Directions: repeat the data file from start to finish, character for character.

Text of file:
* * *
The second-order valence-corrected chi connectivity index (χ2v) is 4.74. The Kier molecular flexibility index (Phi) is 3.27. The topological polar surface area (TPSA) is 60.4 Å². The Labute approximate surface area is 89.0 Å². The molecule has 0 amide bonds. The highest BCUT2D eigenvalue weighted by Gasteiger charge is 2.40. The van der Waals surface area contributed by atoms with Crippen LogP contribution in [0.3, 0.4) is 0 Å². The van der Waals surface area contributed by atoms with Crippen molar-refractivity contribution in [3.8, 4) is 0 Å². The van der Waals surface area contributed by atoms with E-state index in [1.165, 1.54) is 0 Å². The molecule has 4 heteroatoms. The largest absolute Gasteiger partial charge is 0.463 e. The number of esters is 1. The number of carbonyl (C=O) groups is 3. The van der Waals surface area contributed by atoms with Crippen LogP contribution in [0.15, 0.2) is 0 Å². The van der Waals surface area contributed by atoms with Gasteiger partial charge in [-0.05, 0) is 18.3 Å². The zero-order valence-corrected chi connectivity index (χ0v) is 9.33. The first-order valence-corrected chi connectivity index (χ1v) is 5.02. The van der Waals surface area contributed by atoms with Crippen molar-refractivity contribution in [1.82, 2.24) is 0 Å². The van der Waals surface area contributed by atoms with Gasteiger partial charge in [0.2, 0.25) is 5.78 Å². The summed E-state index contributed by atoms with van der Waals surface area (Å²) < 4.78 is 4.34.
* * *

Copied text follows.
The second-order valence-corrected chi connectivity index (χ2v) is 4.74. The Kier molecular flexibility index (Phi) is 3.27. The topological polar surface area (TPSA) is 60.4 Å². The Labute approximate surface area is 89.0 Å². The molecule has 0 amide bonds. The highest BCUT2D eigenvalue weighted by Gasteiger charge is 2.40. The van der Waals surface area contributed by atoms with Crippen LogP contribution in [0.3, 0.4) is 0 Å². The van der Waals surface area contributed by atoms with Crippen molar-refractivity contribution in [3.8, 4) is 0 Å². The van der Waals surface area contributed by atoms with E-state index in [1.165, 1.54) is 0 Å². The molecule has 4 heteroatoms. The largest absolute Gasteiger partial charge is 0.463 e. The number of esters is 1. The number of carbonyl (C=O) groups is 3. The van der Waals surface area contributed by atoms with Crippen LogP contribution in [0.15, 0.2) is 0 Å². The van der Waals surface area contributed by atoms with Gasteiger partial charge in [-0.05, 0) is 18.3 Å². The zero-order valence-corrected chi connectivity index (χ0v) is 9.33. The first-order valence-corrected chi connectivity index (χ1v) is 5.02. The van der Waals surface area contributed by atoms with Crippen molar-refractivity contribution in [1.82, 2.24) is 0 Å². The van der Waals surface area contributed by atoms with Gasteiger partial charge in [0.2, 0.25) is 5.78 Å². The summed E-state index contributed by atoms with van der Waals surface area (Å²) < 4.78 is 4.34.